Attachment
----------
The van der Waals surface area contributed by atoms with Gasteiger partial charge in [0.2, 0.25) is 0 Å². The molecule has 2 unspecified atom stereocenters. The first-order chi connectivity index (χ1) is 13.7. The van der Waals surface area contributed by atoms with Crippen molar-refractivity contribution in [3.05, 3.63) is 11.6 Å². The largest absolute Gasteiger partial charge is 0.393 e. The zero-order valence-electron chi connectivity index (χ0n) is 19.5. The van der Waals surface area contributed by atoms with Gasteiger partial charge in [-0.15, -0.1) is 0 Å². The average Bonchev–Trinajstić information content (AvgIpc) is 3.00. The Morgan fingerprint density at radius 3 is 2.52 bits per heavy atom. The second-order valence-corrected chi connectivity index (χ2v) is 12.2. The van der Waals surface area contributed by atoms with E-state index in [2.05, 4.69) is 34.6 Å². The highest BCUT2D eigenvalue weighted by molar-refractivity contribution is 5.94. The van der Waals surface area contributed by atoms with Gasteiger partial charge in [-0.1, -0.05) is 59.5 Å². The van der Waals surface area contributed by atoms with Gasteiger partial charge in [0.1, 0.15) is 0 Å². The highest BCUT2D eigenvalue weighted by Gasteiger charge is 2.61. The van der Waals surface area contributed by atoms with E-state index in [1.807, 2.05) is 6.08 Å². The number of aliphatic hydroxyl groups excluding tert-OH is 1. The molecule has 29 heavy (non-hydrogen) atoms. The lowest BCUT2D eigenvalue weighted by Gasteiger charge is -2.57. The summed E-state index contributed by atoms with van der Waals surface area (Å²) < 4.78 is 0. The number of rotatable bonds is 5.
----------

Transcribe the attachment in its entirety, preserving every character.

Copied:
The van der Waals surface area contributed by atoms with Gasteiger partial charge in [0.2, 0.25) is 0 Å². The molecule has 2 unspecified atom stereocenters. The first-order chi connectivity index (χ1) is 13.7. The van der Waals surface area contributed by atoms with Crippen molar-refractivity contribution in [3.05, 3.63) is 11.6 Å². The largest absolute Gasteiger partial charge is 0.393 e. The zero-order valence-electron chi connectivity index (χ0n) is 19.5. The van der Waals surface area contributed by atoms with Gasteiger partial charge in [-0.15, -0.1) is 0 Å². The average Bonchev–Trinajstić information content (AvgIpc) is 3.00. The Morgan fingerprint density at radius 3 is 2.52 bits per heavy atom. The second-order valence-corrected chi connectivity index (χ2v) is 12.2. The van der Waals surface area contributed by atoms with E-state index in [2.05, 4.69) is 34.6 Å². The highest BCUT2D eigenvalue weighted by molar-refractivity contribution is 5.94. The van der Waals surface area contributed by atoms with Gasteiger partial charge in [-0.1, -0.05) is 59.5 Å². The van der Waals surface area contributed by atoms with Gasteiger partial charge in [0.1, 0.15) is 0 Å². The highest BCUT2D eigenvalue weighted by Gasteiger charge is 2.61. The van der Waals surface area contributed by atoms with E-state index in [1.807, 2.05) is 6.08 Å². The number of aliphatic hydroxyl groups excluding tert-OH is 1. The molecule has 29 heavy (non-hydrogen) atoms. The lowest BCUT2D eigenvalue weighted by Gasteiger charge is -2.57. The summed E-state index contributed by atoms with van der Waals surface area (Å²) < 4.78 is 0. The number of rotatable bonds is 5.